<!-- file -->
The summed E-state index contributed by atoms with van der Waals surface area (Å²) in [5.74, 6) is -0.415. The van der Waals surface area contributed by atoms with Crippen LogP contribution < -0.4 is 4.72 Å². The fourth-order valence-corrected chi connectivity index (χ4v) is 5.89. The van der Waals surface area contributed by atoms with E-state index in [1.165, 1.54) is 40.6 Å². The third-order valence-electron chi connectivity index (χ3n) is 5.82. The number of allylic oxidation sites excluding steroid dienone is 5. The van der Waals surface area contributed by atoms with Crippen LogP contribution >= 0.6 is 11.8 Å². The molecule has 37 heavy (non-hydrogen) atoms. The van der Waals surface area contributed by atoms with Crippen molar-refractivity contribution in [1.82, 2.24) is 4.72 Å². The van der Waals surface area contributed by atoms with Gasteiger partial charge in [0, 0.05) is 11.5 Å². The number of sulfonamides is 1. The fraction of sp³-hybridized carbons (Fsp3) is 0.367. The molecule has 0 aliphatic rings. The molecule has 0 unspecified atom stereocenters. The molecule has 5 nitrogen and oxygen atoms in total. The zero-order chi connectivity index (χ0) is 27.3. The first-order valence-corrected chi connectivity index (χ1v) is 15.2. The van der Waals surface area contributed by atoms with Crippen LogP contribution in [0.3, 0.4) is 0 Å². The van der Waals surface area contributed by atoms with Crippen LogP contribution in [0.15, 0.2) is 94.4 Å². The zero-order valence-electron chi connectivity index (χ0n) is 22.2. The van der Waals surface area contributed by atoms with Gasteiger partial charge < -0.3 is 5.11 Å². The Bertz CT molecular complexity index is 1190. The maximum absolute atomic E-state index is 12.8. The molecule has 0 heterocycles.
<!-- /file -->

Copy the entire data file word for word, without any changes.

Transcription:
The summed E-state index contributed by atoms with van der Waals surface area (Å²) in [5.74, 6) is -0.415. The van der Waals surface area contributed by atoms with Crippen LogP contribution < -0.4 is 4.72 Å². The fourth-order valence-corrected chi connectivity index (χ4v) is 5.89. The van der Waals surface area contributed by atoms with E-state index in [1.165, 1.54) is 40.6 Å². The third-order valence-electron chi connectivity index (χ3n) is 5.82. The number of allylic oxidation sites excluding steroid dienone is 5. The van der Waals surface area contributed by atoms with Crippen LogP contribution >= 0.6 is 11.8 Å². The molecule has 37 heavy (non-hydrogen) atoms. The van der Waals surface area contributed by atoms with Crippen molar-refractivity contribution in [1.82, 2.24) is 4.72 Å². The van der Waals surface area contributed by atoms with Gasteiger partial charge in [0, 0.05) is 11.5 Å². The number of sulfonamides is 1. The fraction of sp³-hybridized carbons (Fsp3) is 0.367. The molecule has 0 aliphatic rings. The molecule has 0 unspecified atom stereocenters. The molecule has 5 nitrogen and oxygen atoms in total. The zero-order chi connectivity index (χ0) is 27.3. The first-order valence-corrected chi connectivity index (χ1v) is 15.2. The van der Waals surface area contributed by atoms with Crippen LogP contribution in [0.3, 0.4) is 0 Å². The van der Waals surface area contributed by atoms with Crippen LogP contribution in [0.15, 0.2) is 94.4 Å². The zero-order valence-electron chi connectivity index (χ0n) is 22.2. The van der Waals surface area contributed by atoms with Gasteiger partial charge < -0.3 is 5.11 Å². The Bertz CT molecular complexity index is 1190. The maximum absolute atomic E-state index is 12.8. The molecule has 0 heterocycles.